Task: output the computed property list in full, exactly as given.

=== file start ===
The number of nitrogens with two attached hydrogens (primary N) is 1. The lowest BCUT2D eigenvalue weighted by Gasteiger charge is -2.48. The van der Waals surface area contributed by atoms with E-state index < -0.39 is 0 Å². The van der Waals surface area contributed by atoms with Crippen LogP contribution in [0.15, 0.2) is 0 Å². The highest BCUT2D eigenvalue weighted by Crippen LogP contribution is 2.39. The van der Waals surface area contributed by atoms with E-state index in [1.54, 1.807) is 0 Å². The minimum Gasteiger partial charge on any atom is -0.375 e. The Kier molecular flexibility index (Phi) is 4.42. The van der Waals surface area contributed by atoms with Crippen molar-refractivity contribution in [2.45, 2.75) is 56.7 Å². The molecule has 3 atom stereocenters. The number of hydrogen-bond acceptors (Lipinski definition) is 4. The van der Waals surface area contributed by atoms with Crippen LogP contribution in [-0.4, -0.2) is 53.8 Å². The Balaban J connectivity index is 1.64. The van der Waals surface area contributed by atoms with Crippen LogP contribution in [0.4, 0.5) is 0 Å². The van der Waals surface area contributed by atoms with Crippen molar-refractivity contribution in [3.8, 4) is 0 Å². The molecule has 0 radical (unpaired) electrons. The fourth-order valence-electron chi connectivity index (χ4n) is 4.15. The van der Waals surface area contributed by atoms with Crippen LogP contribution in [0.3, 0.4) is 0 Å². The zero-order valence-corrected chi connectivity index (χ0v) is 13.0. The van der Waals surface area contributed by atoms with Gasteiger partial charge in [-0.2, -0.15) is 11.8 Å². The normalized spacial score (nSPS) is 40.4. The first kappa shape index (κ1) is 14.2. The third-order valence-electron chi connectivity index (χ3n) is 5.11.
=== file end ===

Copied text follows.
The number of nitrogens with two attached hydrogens (primary N) is 1. The lowest BCUT2D eigenvalue weighted by Gasteiger charge is -2.48. The van der Waals surface area contributed by atoms with E-state index < -0.39 is 0 Å². The van der Waals surface area contributed by atoms with Crippen LogP contribution in [0.15, 0.2) is 0 Å². The highest BCUT2D eigenvalue weighted by Crippen LogP contribution is 2.39. The van der Waals surface area contributed by atoms with E-state index in [1.54, 1.807) is 0 Å². The minimum Gasteiger partial charge on any atom is -0.375 e. The Kier molecular flexibility index (Phi) is 4.42. The van der Waals surface area contributed by atoms with Crippen molar-refractivity contribution in [2.45, 2.75) is 56.7 Å². The molecule has 3 atom stereocenters. The number of hydrogen-bond acceptors (Lipinski definition) is 4. The van der Waals surface area contributed by atoms with Crippen LogP contribution in [-0.4, -0.2) is 53.8 Å². The Balaban J connectivity index is 1.64. The van der Waals surface area contributed by atoms with Crippen LogP contribution in [0.4, 0.5) is 0 Å². The van der Waals surface area contributed by atoms with Crippen molar-refractivity contribution in [3.8, 4) is 0 Å². The molecule has 0 radical (unpaired) electrons. The fourth-order valence-electron chi connectivity index (χ4n) is 4.15. The van der Waals surface area contributed by atoms with Crippen LogP contribution in [0.3, 0.4) is 0 Å². The zero-order valence-corrected chi connectivity index (χ0v) is 13.0. The van der Waals surface area contributed by atoms with Gasteiger partial charge in [-0.2, -0.15) is 11.8 Å². The normalized spacial score (nSPS) is 40.4. The first kappa shape index (κ1) is 14.2. The third-order valence-electron chi connectivity index (χ3n) is 5.11.